There seems to be a weighted significance in every shot of The Ghost, albeit a mundane significance in most; a glance at a page, a turn of a tap, the ex-Prime Minister resting his hands on a full-wall window. There is not a wasted shot, but, then again, it could easily have shed many of them. It’s a paradox vital to the decent mystery thriller. One is uncertain of the unrest – the mysterious mood and the cause itself – so every element is granted a lingering suspicion. Some objects fade in the narrative. Others drop out to return at a pivotal plot reveal much later, almost cathartic in its recognition and the pursuing uttering of “Of course” to oneself in the theatre’s night. There is a wonderment of companionship when the character on-screen realises something the very moment you do; mouth agape, important document dropped to floor, popcorn missing the mouth to collect in the lap’s rubbish tip.
It is a restrained film in its editing and pace. And hardly any violence depicted at all. Then why is there such foreboding? Alexandre Desplat’s score (flickering between a Christmassy enchantment and booming threat) is too inconsistent and sometimes invasive to warrant for much. The film’s stormy weather is effective, but often blows into cliché. It lies in the traces of violence and perversity left in each scene.
Pulsing lights are frequent; warning lights on the back of a ship, outside an estate’s entrance gate, the beating illumination of a ringing mobile phone, the island’s lighthouse. The set design is also important. Adam Lang, the ex-Prime Minister, decorates his house with a series of nightmarish paintings. Red is persistent, in an introspective Rothko way, and is scattered in violently in them. As though the war crimes Lang is accused of took place in his very house, so complacent in his position, or maybe, so haunted by his decision, they are left there scarring the walls.
However, it is in the dialogue and actors where the tangible menace most evidently lies. They issue their threats in the most disguised form – plain delivery! When Ghost (Ewan McGregor’s ‘ghost writer’ is never given a name) boards Lang’s plane, he remarks that this is the first time he has flown on a private jet. “Let’s hope it’s not your last”, replies Lang’s assistant, Amelia Bly. Said in such a discarded, sarcastic way, as so often happens in reality, becomes a snarling threat – given emphasis by the suspicion and paranoia compounded beforehand. As I noted before, the pace is restrained, but in the way a rabid dog is restrained; forcing its way closer and closer, bearing its teeth and tongue, back paws pushing the earth aside – but always inches away. Teeth are bared in these dialogues, enough to remind you of what remains on that leash – and the inevitable knowledge that its handler will hold on for only so long.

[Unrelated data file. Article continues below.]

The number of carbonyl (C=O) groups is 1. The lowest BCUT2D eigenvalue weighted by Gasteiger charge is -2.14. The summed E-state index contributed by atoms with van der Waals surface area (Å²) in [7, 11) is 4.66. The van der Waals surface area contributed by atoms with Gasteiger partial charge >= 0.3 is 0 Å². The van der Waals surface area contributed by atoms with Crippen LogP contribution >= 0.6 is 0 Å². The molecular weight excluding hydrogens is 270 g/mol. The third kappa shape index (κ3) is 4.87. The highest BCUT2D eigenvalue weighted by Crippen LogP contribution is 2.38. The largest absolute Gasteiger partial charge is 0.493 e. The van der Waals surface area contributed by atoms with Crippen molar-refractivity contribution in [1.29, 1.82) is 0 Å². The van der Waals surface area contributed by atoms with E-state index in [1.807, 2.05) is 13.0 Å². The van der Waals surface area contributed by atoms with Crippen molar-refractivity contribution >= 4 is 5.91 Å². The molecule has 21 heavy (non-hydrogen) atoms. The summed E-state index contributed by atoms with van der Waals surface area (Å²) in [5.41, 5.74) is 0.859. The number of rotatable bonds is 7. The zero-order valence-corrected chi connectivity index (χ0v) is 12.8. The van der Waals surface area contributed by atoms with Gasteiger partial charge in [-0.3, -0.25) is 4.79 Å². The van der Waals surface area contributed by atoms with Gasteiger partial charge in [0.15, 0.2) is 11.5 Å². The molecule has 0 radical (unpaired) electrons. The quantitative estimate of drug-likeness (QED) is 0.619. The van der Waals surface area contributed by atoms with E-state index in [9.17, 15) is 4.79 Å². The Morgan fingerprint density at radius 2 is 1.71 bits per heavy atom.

For The Ghost is a very entertaining and engrossing thriller. But this is also its main flaw. In its conclusion (which is as redemptive as the final scene in Michael Clayton, oddly enough also starring Tom Wilkinson), it conforms and contorts into all the conventions typical of its genre. The conspiracy theory is revealed. Everything is once again black and white.
This is in opposition to the scenes before it, which pose some interesting questions – questions, might I add, which prompt a response from one, which makes one contemplate. The thriller narrative, of course, doesn’t want to accommodate an ambiguous ending, where one would leave the cinema still contemplating, and instead neatly wraps things up. One question posed, which I found the most intriguing and the film’s greatest moment, arose when Ghost confronted Lang about the conspiracy theory which lay beneath the accusations of war crime. Lang, at its end, is invigorated with anger – not of an arch-villain, but of a real, regretful human being.
He shouts that if he could do it all again, he would make airports have two queues; one with no searches or regulations, with everyone’s liberty and freedom intact; the other controlled strongly, with checks and intelligence sourced from torturing terrorist suspects. Which one then would parents send their children on? he venomously concludes. That he says all this with such passion, yet aware of its own abhorrence, makes one realise that he is much like us. He shares the same disgust of torture tactics, yet has clearly advocated its use. But this has most probably made his country safer. What, then, of us? Of our complicity with this all? The idea that the torture of few for the safety of many is a very uncomfortable truth, and it bursts from almost nowhere in a thriller film which has set Lang up to be a great evil.
Sometimes, when someone is placed in a position of extraordinary power, and makes decisions which impact the lives of many, it is very easy to consider them an embodiment of pure evil. Sometimes they may be right. But most of the time, I expect, and a case made in The Ghost Writer, they are hardly any different from us. As uncomfortable as that may be.